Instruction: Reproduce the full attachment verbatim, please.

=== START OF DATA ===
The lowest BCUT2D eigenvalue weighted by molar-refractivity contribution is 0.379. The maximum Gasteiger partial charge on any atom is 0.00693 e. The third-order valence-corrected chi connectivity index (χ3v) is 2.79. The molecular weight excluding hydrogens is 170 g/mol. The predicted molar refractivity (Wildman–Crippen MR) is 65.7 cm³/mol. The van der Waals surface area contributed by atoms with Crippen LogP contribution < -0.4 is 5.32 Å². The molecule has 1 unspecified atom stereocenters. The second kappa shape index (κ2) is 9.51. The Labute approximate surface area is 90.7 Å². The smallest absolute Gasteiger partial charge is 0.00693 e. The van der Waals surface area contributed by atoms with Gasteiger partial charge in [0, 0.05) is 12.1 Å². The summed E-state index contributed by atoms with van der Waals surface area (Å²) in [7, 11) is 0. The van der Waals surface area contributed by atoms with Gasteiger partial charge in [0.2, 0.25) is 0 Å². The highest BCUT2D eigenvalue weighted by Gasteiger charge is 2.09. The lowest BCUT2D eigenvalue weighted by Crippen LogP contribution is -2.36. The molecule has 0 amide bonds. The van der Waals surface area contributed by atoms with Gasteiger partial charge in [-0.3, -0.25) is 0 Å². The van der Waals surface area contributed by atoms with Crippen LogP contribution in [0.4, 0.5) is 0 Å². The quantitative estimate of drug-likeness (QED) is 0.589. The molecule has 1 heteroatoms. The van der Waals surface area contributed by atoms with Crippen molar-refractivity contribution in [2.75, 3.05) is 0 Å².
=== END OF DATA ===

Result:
The lowest BCUT2D eigenvalue weighted by molar-refractivity contribution is 0.379. The maximum Gasteiger partial charge on any atom is 0.00693 e. The third-order valence-corrected chi connectivity index (χ3v) is 2.79. The molecular weight excluding hydrogens is 170 g/mol. The predicted molar refractivity (Wildman–Crippen MR) is 65.7 cm³/mol. The van der Waals surface area contributed by atoms with Crippen LogP contribution < -0.4 is 5.32 Å². The molecule has 1 unspecified atom stereocenters. The second kappa shape index (κ2) is 9.51. The Labute approximate surface area is 90.7 Å². The smallest absolute Gasteiger partial charge is 0.00693 e. The van der Waals surface area contributed by atoms with Gasteiger partial charge in [0, 0.05) is 12.1 Å². The summed E-state index contributed by atoms with van der Waals surface area (Å²) in [7, 11) is 0. The van der Waals surface area contributed by atoms with Gasteiger partial charge in [0.2, 0.25) is 0 Å². The highest BCUT2D eigenvalue weighted by Gasteiger charge is 2.09. The lowest BCUT2D eigenvalue weighted by Crippen LogP contribution is -2.36. The molecule has 0 amide bonds. The van der Waals surface area contributed by atoms with Gasteiger partial charge in [-0.3, -0.25) is 0 Å². The van der Waals surface area contributed by atoms with Crippen LogP contribution in [0.4, 0.5) is 0 Å². The quantitative estimate of drug-likeness (QED) is 0.589. The molecule has 1 heteroatoms. The van der Waals surface area contributed by atoms with Crippen molar-refractivity contribution in [2.75, 3.05) is 0 Å².